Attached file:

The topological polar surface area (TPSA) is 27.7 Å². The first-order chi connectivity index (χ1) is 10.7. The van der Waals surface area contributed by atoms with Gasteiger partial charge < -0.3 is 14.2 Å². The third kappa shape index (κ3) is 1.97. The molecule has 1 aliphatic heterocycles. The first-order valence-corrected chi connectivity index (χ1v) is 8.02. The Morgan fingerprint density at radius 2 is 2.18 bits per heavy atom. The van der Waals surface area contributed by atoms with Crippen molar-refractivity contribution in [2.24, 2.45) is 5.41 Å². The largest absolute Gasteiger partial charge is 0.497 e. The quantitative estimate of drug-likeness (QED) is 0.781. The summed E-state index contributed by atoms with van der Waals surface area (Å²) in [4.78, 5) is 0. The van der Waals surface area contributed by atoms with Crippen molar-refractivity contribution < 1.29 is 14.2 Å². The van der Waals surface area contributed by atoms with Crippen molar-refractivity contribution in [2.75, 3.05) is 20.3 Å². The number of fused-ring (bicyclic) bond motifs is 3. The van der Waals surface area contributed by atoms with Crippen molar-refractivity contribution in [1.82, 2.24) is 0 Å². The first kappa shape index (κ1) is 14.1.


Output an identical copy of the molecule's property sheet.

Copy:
The topological polar surface area (TPSA) is 27.7 Å². The first-order chi connectivity index (χ1) is 10.7. The van der Waals surface area contributed by atoms with Gasteiger partial charge < -0.3 is 14.2 Å². The third kappa shape index (κ3) is 1.97. The molecule has 1 aliphatic heterocycles. The first-order valence-corrected chi connectivity index (χ1v) is 8.02. The Morgan fingerprint density at radius 2 is 2.18 bits per heavy atom. The van der Waals surface area contributed by atoms with Crippen molar-refractivity contribution in [2.24, 2.45) is 5.41 Å². The largest absolute Gasteiger partial charge is 0.497 e. The quantitative estimate of drug-likeness (QED) is 0.781. The summed E-state index contributed by atoms with van der Waals surface area (Å²) in [4.78, 5) is 0. The van der Waals surface area contributed by atoms with Crippen molar-refractivity contribution < 1.29 is 14.2 Å². The van der Waals surface area contributed by atoms with Crippen molar-refractivity contribution in [2.75, 3.05) is 20.3 Å². The number of fused-ring (bicyclic) bond motifs is 3. The van der Waals surface area contributed by atoms with Crippen molar-refractivity contribution in [1.82, 2.24) is 0 Å². The first kappa shape index (κ1) is 14.1.